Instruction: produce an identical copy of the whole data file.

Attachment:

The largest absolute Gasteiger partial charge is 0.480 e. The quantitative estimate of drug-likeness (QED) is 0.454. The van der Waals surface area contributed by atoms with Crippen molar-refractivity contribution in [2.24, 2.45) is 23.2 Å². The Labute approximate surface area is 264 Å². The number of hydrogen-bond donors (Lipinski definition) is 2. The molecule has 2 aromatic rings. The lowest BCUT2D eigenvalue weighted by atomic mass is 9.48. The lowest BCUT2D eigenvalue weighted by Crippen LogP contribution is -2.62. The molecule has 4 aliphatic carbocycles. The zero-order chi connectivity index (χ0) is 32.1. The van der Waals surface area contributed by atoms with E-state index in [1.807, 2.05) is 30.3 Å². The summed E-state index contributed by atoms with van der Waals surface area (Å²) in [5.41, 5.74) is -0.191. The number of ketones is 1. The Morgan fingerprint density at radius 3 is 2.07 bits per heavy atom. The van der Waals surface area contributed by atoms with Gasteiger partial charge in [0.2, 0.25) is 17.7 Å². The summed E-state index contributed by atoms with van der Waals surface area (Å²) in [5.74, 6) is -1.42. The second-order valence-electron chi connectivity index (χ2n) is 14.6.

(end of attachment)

The largest absolute Gasteiger partial charge is 0.480 e. The quantitative estimate of drug-likeness (QED) is 0.454. The van der Waals surface area contributed by atoms with Crippen molar-refractivity contribution in [2.24, 2.45) is 23.2 Å². The Labute approximate surface area is 264 Å². The number of hydrogen-bond donors (Lipinski definition) is 2. The molecule has 2 aromatic rings. The lowest BCUT2D eigenvalue weighted by atomic mass is 9.48. The lowest BCUT2D eigenvalue weighted by Crippen LogP contribution is -2.62. The molecule has 4 aliphatic carbocycles. The zero-order chi connectivity index (χ0) is 32.1. The van der Waals surface area contributed by atoms with E-state index in [1.807, 2.05) is 30.3 Å². The summed E-state index contributed by atoms with van der Waals surface area (Å²) in [5.41, 5.74) is -0.191. The number of ketones is 1. The Morgan fingerprint density at radius 3 is 2.07 bits per heavy atom. The van der Waals surface area contributed by atoms with Gasteiger partial charge in [0.2, 0.25) is 17.7 Å². The summed E-state index contributed by atoms with van der Waals surface area (Å²) in [5.74, 6) is -1.42. The second-order valence-electron chi connectivity index (χ2n) is 14.6.